How much time does it take to change the way a system works? Or the way an organization works? Or even the way a single person works? From the onset, Building Our Future has taken the approach that Kenosha County is “program rich but system poor.” What this means is that we have a lot of people and programs doing great work, but, more often than not, they are doing their work separately. If they were able to work together, a much more powerful force could be created. In 2018, Building Our Future brought together 64 different organizations to form 3 networks and 62 individuals in our community engagement work to this point: creating a system that works for everyone in the county.
Outlined in our 2018 Annual Report, we’ve done much to lay a foundation and create the space for this work to happen. In Smart Beginnings, our network has done incredible work around increasing developmental screens (using the ASQ-3), increasing the number of screens over the year by 94%. Our Early Grade Reading network, though young, has created a multi-faceted strategy, combining landlords, older students, and encouraging a love for reading to expand out-of-school access to books. We’ve also worked closely with the United Way of Kenosha County to expand their tutoring program, Readers Are Leaders, to 3 more schools and 100 more students. Our College & Career Readiness work has created both an asset map and needs assessment in the county, and will see their factor exploration culminate in a meeting February 5th, wherein subject experts will convene and discuss factors that lead to high school truancy.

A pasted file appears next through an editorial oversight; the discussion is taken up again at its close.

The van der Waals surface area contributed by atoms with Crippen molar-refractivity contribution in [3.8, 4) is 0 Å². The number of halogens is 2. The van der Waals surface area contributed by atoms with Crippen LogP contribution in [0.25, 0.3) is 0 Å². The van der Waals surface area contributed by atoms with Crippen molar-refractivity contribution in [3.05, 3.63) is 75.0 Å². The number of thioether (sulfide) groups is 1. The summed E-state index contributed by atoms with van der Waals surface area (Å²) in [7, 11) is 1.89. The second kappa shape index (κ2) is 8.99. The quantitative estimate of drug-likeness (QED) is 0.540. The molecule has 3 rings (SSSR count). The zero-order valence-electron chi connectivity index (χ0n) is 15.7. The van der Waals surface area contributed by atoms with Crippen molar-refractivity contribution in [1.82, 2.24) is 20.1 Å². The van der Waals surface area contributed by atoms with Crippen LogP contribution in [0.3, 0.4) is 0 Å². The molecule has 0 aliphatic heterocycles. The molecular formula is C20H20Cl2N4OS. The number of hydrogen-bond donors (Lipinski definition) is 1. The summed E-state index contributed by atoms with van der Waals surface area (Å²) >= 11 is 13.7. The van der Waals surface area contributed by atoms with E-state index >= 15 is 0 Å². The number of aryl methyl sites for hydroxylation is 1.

Our work has also supported efforts like the Lumina Talent Hub, a collaboration between Kenosha and Racine Counties on increasing Post-secondary Access and Success, and the Higher Education Regional Alliance (HERA), a confederation of post-secondary partners representing 96% of students in the M7 region.
There is, however, a long way to go. In spite of the great work our partners have done in the past year, our 3rd grade reading proficiency still sits at 39% and our 8th graders’ math proficiency is at 38%. In both subject areas, the percent of economically disadvantaged students who are proficient is about 30 percentage points fewer than their counterparts, and the proficiency gap between black and Hispanic students and their white counterparts ranges from 20-40 percentage points. These gaps perpetuate through high school completion, post-secondary enrollment and completion, employment, and average wages.
In 2019, our partnership will be looking to build on early success to reduce gaps delineated by race/ethnicity and socioeconomic status, so that every child can truly live up to their full potential. This includes implementing strategies, improving existing efforts, expanding our partners’ ability to use data, and even expanding our own team to emphasize community engagement.
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